Exclusive: Macklemore Is The Source’s Man Of The Year

Macklemore addresses Grammy competition with Kendrick Lamar and anti-hip-hop criticism in The Source's January cover story.

Macklemore and Ryan Lewis capped off a monster year with an astounding seven Grammy nominations and more than 13 million in sales from The Heist. It makes sense, then, that the 30-year-old Seattle rapper covers The Source’s January issue as Man of the Year. MTV News has the exclusive cover reveal along with quotes from the story.

The “Same Love” rapper is well aware of some of the tensions that might surface on Grammy night, where he’s matched up against Kendrick Lamar in major categories like Best New Artist and Best Rap Album. When asked how it would feel to take home an award for Best Rap Album and invoke the wrath of the ever outspoken Kanye West, he admits that it could be justified.

“Then he’s got a point. [In the Best Rap Album category], we’re up against Kendrick, who made a phenomenal album. If we win a Grammy for Best Rap Album, hip-hop is going to be heated,” Macklemore told The Source.

“In terms of [that category], I think it should go to Kendrick. He’s family. TDE is family, and I understand why Hip-Hop would feel like Kendrick got robbed [if he didn’t win]. I’m not trying to compare albums; I think you can make an argument for both. With that being said, I am a huge supporter of what Kendrick does. And because of that, I would love to win in a different category. We obviously had massive success on commercial radio, and I think that, in ways, The Heist was a bigger album, but Kendrick has a better rap album.”

This wouldn’t be the first time Macklemore has heard criticisms that his music doesn’t fall under the hip-hop umbrella, but he isn’t buying into it.

“People are going to be skeptical. I’m a white dude from Seattle. People are rightfully skeptical of white people making hip-hop. They’re gonna say, ’Let me hear him rap. Let me hear an interview.’ Before we sold a million copies of the album, when it was just ’Thrift Shop,’ before it became massive, they were putting us in a box,” he explained. “The song almost got too big. People weren’t able to see the rest of the album for what it was. They put us in the one-hit wonder box. And they didn’t give the rest of the project room to live. People didn’t do their research.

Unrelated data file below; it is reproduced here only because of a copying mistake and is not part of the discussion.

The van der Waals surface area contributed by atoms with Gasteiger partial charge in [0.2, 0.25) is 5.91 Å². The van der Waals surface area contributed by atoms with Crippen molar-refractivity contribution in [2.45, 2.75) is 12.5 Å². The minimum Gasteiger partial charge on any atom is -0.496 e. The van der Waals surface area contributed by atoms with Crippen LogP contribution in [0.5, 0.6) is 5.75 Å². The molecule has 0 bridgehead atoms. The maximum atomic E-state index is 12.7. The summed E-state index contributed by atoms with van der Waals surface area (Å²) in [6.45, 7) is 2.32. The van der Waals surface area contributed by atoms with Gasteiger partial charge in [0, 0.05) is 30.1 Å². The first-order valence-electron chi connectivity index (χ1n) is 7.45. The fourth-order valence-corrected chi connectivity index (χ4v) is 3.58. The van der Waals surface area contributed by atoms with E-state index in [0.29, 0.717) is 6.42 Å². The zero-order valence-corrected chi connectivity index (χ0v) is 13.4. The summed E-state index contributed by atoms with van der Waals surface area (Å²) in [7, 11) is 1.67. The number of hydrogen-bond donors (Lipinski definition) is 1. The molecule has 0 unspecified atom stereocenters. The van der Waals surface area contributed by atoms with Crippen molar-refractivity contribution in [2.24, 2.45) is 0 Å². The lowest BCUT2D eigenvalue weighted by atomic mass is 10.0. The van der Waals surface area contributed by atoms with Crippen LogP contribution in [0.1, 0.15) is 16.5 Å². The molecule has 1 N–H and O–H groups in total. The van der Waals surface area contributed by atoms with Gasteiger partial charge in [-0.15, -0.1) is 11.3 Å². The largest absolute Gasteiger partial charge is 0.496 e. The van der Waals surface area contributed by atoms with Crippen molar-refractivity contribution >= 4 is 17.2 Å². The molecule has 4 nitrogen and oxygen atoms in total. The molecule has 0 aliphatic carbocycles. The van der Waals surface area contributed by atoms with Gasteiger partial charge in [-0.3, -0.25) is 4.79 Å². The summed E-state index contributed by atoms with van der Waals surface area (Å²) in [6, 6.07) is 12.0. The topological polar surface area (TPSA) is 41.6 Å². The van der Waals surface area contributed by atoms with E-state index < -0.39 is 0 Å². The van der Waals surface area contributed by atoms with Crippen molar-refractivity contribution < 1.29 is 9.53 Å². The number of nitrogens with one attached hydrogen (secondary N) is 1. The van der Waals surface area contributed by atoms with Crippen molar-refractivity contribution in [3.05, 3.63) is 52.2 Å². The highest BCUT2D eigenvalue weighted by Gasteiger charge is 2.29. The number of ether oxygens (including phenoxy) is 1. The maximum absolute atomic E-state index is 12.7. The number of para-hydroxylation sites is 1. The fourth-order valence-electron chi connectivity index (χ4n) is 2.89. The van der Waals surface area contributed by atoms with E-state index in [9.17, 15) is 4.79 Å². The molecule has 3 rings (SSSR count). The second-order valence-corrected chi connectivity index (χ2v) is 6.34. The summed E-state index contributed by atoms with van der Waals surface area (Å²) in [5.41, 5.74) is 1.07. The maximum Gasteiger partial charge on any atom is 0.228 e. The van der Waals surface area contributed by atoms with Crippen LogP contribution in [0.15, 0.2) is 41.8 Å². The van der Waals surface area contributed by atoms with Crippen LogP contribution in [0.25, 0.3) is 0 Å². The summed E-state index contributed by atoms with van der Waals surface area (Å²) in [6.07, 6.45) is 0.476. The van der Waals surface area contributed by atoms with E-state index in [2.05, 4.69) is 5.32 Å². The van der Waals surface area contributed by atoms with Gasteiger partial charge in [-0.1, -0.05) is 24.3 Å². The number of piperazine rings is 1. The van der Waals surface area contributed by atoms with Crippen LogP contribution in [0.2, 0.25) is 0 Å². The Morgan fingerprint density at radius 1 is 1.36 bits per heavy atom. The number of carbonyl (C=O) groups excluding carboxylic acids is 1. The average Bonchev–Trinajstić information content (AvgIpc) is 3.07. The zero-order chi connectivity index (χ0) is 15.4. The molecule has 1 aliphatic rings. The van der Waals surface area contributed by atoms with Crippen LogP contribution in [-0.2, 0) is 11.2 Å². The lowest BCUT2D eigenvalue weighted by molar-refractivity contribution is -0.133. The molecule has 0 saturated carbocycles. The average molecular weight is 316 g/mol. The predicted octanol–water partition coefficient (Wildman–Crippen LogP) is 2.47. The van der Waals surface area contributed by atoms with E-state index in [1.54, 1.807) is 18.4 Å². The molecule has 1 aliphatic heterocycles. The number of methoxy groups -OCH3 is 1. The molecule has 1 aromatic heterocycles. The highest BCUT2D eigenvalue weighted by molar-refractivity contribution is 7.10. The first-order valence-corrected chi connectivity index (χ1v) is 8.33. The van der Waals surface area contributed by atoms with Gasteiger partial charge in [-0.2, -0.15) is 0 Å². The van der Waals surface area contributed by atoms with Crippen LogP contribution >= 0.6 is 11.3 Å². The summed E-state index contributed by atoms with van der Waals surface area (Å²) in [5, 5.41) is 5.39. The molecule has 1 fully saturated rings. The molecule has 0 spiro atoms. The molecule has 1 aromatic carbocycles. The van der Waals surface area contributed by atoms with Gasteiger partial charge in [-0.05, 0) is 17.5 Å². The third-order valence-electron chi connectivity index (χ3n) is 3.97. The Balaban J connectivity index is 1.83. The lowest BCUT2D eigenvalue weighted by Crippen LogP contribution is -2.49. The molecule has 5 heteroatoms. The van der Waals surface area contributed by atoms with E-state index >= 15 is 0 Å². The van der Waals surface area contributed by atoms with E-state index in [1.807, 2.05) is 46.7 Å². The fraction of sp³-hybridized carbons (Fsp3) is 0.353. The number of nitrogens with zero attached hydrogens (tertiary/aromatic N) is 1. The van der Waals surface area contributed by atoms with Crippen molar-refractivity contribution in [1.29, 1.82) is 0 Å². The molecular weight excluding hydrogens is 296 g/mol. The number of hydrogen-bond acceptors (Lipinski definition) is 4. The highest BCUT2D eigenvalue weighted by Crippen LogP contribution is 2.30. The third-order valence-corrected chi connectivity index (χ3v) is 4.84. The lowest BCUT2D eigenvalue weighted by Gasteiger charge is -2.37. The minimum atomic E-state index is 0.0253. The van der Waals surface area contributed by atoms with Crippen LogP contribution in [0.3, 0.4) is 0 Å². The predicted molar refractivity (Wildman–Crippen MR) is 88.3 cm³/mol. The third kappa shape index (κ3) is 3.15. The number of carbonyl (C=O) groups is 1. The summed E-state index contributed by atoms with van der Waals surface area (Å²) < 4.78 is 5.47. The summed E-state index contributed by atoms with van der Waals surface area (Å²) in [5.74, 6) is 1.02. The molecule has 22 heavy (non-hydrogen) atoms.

“If you strip away the Kidz Bop remake and it getting played on every radio station, the very core of ’Thrift Shop’ is a Hip-Hop song,” he continued. “I’m rapping. I’m rapping, well. I’m spitting. The one-bar loop. The 808s. It was one of the more hip-hop-sounding songs on the album. It turned into something so big that the origin almost got lost. And because of that, it distracted people from the album and the content that was there.”

“In general, ’Thrift Shop’ was well received by the hip-hop community,” he adds. “When it first came out on the rap blogs and sh–, rap blogs f—ed with it. The comment sections f—ed with it, everyone thought it was dope. Kanye told me the first time that he heard it on the radio, he was in L.A., and he was listening to it in his car. He said he turned it the f— up and said, ’This dude is about to be famous.’

“By the time that it had sold a million copies, it was played out. Seven million,” he continued. “No one wants to hear it anymore. The masses beat it to death. I never thought I would have a song like that. That’s the gift and the curse of radio.”

And for those that still argue that The Heist is not a hip-hop album, well…

“I think that it’s people that are stuck in a certain mentality, that aren’t willing to grow and evolve with hip-hop music, that doubt. The first place that some of the criticism will go is the white boy came in and f—ed up hip-hop. But if you take the race thing out, the success at pop, the varying degrees of parents letting their kids listen to it, you cannot deny the quality of the music.”

With all the success he’s seen in the past year, which included two MTV VMAs wins for “Best Hip Hop Video” and “Best Video With A Social Message” for “Same Love,” Macklemore maintains that he and his producer Ryan Lewis still have no plans of signing to a major label.

I always used to say, “My goal is I want to be on G.O.O.D. Music.” That would be my ideal. But I think that, you know, I could work with Kanye without having to sign to G.O.O.D. Music. I want to build my own G.O.O.D. Music. You have people that are bosses and at the heads of the table. Ryan and I have built something that puts us in the position to be a boss. Sorry to sound like Rick Ross and sh–, but really I just want to be at the helm of what we create. I don’t want someone overseeing it.”

The Source’s January issue is available on newsstands now.

A native of Grenada, a product of Brooklyn, a student of hip-hop.
@neweryork